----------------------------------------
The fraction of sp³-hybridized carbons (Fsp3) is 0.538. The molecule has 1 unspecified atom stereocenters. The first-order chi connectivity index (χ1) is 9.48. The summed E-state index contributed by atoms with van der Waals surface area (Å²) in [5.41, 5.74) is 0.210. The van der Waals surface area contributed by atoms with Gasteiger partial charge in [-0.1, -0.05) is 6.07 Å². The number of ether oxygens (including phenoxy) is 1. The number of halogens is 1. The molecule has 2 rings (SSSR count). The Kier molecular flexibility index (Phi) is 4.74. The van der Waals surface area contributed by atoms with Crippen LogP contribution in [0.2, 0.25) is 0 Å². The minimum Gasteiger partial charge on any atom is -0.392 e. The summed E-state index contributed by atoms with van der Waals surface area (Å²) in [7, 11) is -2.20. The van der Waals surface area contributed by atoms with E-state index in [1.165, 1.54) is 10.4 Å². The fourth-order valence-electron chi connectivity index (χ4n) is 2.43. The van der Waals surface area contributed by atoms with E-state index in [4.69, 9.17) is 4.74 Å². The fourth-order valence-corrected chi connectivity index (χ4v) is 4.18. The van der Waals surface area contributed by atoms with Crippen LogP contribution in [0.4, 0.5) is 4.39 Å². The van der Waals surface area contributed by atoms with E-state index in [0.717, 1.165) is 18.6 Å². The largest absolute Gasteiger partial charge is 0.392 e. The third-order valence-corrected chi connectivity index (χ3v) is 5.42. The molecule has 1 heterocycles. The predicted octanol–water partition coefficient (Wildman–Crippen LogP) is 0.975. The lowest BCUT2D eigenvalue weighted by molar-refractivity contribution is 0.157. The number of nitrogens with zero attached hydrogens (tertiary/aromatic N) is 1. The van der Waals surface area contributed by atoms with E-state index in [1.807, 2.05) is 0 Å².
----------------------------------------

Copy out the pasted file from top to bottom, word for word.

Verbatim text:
The fraction of sp³-hybridized carbons (Fsp3) is 0.538. The molecule has 1 unspecified atom stereocenters. The first-order chi connectivity index (χ1) is 9.48. The summed E-state index contributed by atoms with van der Waals surface area (Å²) in [5.41, 5.74) is 0.210. The van der Waals surface area contributed by atoms with Gasteiger partial charge in [-0.1, -0.05) is 6.07 Å². The number of ether oxygens (including phenoxy) is 1. The number of halogens is 1. The molecule has 2 rings (SSSR count). The Kier molecular flexibility index (Phi) is 4.74. The van der Waals surface area contributed by atoms with Crippen LogP contribution in [0.2, 0.25) is 0 Å². The minimum Gasteiger partial charge on any atom is -0.392 e. The summed E-state index contributed by atoms with van der Waals surface area (Å²) in [7, 11) is -2.20. The van der Waals surface area contributed by atoms with E-state index in [1.165, 1.54) is 10.4 Å². The fourth-order valence-electron chi connectivity index (χ4n) is 2.43. The van der Waals surface area contributed by atoms with E-state index in [4.69, 9.17) is 4.74 Å². The fourth-order valence-corrected chi connectivity index (χ4v) is 4.18. The van der Waals surface area contributed by atoms with Crippen LogP contribution in [0.4, 0.5) is 4.39 Å². The van der Waals surface area contributed by atoms with E-state index in [0.717, 1.165) is 18.6 Å². The largest absolute Gasteiger partial charge is 0.392 e. The third-order valence-corrected chi connectivity index (χ3v) is 5.42. The molecule has 1 heterocycles. The predicted octanol–water partition coefficient (Wildman–Crippen LogP) is 0.975. The lowest BCUT2D eigenvalue weighted by molar-refractivity contribution is 0.157. The number of nitrogens with zero attached hydrogens (tertiary/aromatic N) is 1. The van der Waals surface area contributed by atoms with E-state index in [1.807, 2.05) is 0 Å².